China’s inflation rose to a 37-month high last month, adding to pressure on Chinese leaders to cool living costs, while keeping economic growth on track as the US and European outlook worsens.
Consumer prices in the world’s second-largest economy rose 6.5 percent compared with a year earlier, up from June’s 6.4 percent, data showed yesterday. This was driven by a 14.8 percent jump in food costs, up from June’s 14.4 percent and leaving the inflation rate well above the government’s 4 percent target for the year.
The jump in prices came despite a slowdown in manufacturing and other economic activity last month following repeated interest rate hikes and other curbs imposed to cool an overheated economy.
Beijing has to strike a difficult balance between stopping inflation and easing controls to support Chinese companies as US and European demand weakens, IHS Global Insight analyst Alistair Thornton said.
“They’re in a really tough position now,” Thornton said. “If they want to start loosening [monetary policy] and buoying up growth, they could face the risk of compounding higher-than-desired inflation.”
Analysts blame the inflation spike on the dual pressures of consumer demand that is outstripping food supplies and money surging through the economy from a bank lending boom that helped China ward off the 2008 global crisis.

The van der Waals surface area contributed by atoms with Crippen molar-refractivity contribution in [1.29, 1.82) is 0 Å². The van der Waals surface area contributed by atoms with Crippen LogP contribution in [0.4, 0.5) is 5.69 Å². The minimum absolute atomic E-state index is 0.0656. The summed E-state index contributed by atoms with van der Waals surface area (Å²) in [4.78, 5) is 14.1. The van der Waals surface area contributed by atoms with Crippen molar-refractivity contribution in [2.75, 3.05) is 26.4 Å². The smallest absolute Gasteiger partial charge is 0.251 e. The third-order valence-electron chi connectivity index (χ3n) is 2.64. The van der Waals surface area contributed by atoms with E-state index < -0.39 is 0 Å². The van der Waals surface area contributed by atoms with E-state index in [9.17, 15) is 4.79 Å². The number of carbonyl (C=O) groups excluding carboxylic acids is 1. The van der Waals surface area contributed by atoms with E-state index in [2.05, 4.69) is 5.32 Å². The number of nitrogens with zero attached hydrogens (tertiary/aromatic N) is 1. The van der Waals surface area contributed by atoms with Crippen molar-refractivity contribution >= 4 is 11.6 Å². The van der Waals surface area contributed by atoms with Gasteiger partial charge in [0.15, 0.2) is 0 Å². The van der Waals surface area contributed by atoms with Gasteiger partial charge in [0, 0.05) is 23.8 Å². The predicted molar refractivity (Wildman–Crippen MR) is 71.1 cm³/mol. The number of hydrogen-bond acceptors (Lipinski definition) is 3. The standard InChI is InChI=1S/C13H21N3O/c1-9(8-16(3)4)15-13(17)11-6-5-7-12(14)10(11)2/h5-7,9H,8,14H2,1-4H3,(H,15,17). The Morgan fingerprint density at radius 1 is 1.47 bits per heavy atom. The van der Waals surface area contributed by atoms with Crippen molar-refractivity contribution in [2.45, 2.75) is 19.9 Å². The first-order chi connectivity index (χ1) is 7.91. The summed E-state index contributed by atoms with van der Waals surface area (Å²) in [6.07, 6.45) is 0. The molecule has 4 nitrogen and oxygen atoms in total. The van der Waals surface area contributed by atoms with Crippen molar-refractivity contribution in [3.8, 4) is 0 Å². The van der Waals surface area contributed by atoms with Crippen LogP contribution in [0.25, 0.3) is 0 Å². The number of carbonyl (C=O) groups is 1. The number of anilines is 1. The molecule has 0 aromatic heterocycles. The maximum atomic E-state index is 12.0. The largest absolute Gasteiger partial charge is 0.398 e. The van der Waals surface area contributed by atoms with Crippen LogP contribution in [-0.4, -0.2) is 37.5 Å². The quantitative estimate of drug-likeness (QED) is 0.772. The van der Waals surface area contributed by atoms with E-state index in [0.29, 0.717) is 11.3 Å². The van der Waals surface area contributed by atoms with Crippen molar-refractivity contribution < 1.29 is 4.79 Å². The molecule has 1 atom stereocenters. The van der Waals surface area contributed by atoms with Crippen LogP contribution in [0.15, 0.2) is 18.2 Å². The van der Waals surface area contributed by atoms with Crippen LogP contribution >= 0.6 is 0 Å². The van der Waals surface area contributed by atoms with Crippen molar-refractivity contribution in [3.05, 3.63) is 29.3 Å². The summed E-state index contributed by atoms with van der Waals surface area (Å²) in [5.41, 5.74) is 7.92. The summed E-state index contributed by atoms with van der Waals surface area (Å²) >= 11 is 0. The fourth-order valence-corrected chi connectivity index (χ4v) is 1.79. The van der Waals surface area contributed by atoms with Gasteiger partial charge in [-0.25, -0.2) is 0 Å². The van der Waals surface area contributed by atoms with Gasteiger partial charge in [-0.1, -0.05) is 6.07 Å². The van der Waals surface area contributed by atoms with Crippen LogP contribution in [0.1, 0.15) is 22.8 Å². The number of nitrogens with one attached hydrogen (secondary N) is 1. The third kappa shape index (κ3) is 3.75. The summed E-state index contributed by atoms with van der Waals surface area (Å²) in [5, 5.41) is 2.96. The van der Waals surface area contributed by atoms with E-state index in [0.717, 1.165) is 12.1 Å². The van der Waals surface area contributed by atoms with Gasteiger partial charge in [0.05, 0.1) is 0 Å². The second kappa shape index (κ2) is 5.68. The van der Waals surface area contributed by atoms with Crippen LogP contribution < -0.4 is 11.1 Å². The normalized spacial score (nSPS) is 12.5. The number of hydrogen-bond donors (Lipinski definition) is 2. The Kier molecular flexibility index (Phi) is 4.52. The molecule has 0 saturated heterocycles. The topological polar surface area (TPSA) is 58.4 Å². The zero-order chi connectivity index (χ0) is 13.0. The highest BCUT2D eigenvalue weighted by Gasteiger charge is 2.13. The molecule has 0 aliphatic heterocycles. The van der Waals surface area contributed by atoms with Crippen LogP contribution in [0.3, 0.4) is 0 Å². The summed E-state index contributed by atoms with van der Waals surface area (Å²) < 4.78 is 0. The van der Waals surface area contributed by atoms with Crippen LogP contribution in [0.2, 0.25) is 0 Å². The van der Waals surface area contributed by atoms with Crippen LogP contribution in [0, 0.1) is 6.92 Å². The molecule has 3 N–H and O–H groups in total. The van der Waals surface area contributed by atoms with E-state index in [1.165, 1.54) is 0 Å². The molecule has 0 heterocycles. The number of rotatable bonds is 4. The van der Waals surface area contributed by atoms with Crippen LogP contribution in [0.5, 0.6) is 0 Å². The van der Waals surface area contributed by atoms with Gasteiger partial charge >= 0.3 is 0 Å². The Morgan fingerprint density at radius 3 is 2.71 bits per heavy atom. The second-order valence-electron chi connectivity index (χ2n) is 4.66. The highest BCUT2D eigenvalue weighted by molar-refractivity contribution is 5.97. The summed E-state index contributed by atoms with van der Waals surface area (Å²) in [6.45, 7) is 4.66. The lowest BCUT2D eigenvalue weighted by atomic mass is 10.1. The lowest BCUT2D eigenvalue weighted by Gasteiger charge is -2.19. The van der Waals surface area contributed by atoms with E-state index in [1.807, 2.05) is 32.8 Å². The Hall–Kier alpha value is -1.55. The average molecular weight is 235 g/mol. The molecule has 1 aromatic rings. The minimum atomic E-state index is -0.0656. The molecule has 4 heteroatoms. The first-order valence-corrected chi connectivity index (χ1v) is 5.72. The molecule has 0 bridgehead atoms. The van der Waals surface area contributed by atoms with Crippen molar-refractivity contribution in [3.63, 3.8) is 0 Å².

Rising prices, especially for food, are politically dangerous for the Chinese Communist Party because they erode economic gains that underpin its claim to power.
Some observers had expected at least one more Chinese rate hike this year, but analysts said that now looked unlikely because of uncertainty following Standard & Poor’s downgrade of US sovereign debt.
“This is the kind of data that should trigger [an] interest rate hike, but the turmoil in global financial markets will probably delay the action,” Wei Yao (姚煒), China economist for Societe Generale, said in a report.
Inflation has climbed steadily despite five interest rate hikes since October last year and government curbs on lending and investment. Analysts expected it to peak by midyear and then decline, but prices for pork and vegetables spiked up after summer floods wrecked crops in China’s south and east.
The price of pork, China’s staple meat, rose 56.7 percent last month over a year earlier, the National Bureau of Statistics reported. Eggs rose 19.7 percent and fresh vegetables were up 7.6 percent.
The overall price rise was the fastest since June 2008’s 7.1 percent.
Inflation is likely to stay above 6 percent through the quarter that ends next month, Wei said.
Chinese Premier Wen Jiabao (溫家寶), the country’s top economic official, expressed confidence in June that inflation was under control. However, he later acknowledged it would overshoot the official 4 percent target for the year.
The World Bank raised its forecast of China’s economic growth in April from 8.5 percent to 9.3 percent and said Beijing should tighten monetary policy further to cool prices.
Smaller private companies that produce a big share of China’s growth and new jobs have been hit hard by the curbs on lending. Widespread reports say many cannot get credit at a time when they also face pressure from higher wages and other costs.
“There is growing concern about China’s ability to achieve sustainable growth in the future,” Jing Ulrich (李晶), JPMorgan’s chairwoman for global markets, China, said in a report to clients.